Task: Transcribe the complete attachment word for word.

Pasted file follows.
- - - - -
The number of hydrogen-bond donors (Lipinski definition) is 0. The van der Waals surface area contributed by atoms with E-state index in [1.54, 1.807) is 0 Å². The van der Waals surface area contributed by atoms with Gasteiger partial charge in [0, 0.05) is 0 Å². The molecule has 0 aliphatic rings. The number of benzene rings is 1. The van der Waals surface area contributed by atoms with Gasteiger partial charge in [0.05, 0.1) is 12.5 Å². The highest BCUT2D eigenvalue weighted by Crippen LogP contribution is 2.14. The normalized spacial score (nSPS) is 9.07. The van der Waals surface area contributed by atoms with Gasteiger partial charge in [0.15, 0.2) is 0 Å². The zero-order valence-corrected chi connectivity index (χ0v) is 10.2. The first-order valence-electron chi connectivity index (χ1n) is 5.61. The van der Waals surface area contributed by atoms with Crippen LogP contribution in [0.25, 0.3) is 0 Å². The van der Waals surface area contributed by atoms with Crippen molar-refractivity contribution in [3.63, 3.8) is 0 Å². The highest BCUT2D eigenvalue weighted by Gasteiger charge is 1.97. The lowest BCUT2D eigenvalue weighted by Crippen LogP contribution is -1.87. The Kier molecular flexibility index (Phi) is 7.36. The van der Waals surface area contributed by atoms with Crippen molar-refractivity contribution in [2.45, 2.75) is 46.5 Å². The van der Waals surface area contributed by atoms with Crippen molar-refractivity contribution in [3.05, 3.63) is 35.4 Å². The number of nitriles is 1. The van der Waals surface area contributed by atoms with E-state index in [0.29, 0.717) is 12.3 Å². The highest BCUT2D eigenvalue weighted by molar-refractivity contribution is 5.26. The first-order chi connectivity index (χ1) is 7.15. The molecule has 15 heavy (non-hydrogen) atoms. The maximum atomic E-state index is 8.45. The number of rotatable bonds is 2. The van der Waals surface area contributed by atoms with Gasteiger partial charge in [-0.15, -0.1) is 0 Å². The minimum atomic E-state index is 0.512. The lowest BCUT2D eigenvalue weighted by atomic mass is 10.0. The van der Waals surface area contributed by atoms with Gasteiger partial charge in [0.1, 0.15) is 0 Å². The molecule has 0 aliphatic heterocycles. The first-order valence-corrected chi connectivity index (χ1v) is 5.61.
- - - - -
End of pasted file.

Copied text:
The number of hydrogen-bond donors (Lipinski definition) is 0. The van der Waals surface area contributed by atoms with E-state index in [1.54, 1.807) is 0 Å². The van der Waals surface area contributed by atoms with Gasteiger partial charge in [0, 0.05) is 0 Å². The molecule has 0 aliphatic rings. The number of benzene rings is 1. The van der Waals surface area contributed by atoms with Gasteiger partial charge in [0.05, 0.1) is 12.5 Å². The highest BCUT2D eigenvalue weighted by Crippen LogP contribution is 2.14. The normalized spacial score (nSPS) is 9.07. The van der Waals surface area contributed by atoms with Gasteiger partial charge in [0.15, 0.2) is 0 Å². The zero-order valence-corrected chi connectivity index (χ0v) is 10.2. The first-order valence-electron chi connectivity index (χ1n) is 5.61. The van der Waals surface area contributed by atoms with Crippen LogP contribution in [0.25, 0.3) is 0 Å². The van der Waals surface area contributed by atoms with Crippen molar-refractivity contribution in [3.63, 3.8) is 0 Å². The highest BCUT2D eigenvalue weighted by Gasteiger charge is 1.97. The lowest BCUT2D eigenvalue weighted by Crippen LogP contribution is -1.87. The Kier molecular flexibility index (Phi) is 7.36. The van der Waals surface area contributed by atoms with Crippen molar-refractivity contribution in [2.45, 2.75) is 46.5 Å². The van der Waals surface area contributed by atoms with Crippen molar-refractivity contribution in [3.05, 3.63) is 35.4 Å². The number of nitriles is 1. The van der Waals surface area contributed by atoms with E-state index in [0.29, 0.717) is 12.3 Å². The highest BCUT2D eigenvalue weighted by molar-refractivity contribution is 5.26. The first-order chi connectivity index (χ1) is 7.15. The molecule has 15 heavy (non-hydrogen) atoms. The maximum atomic E-state index is 8.45. The number of rotatable bonds is 2. The van der Waals surface area contributed by atoms with Gasteiger partial charge in [-0.15, -0.1) is 0 Å². The minimum atomic E-state index is 0.512. The lowest BCUT2D eigenvalue weighted by atomic mass is 10.0. The van der Waals surface area contributed by atoms with Gasteiger partial charge in [0.1, 0.15) is 0 Å². The molecule has 0 aliphatic heterocycles. The first-order valence-corrected chi connectivity index (χ1v) is 5.61.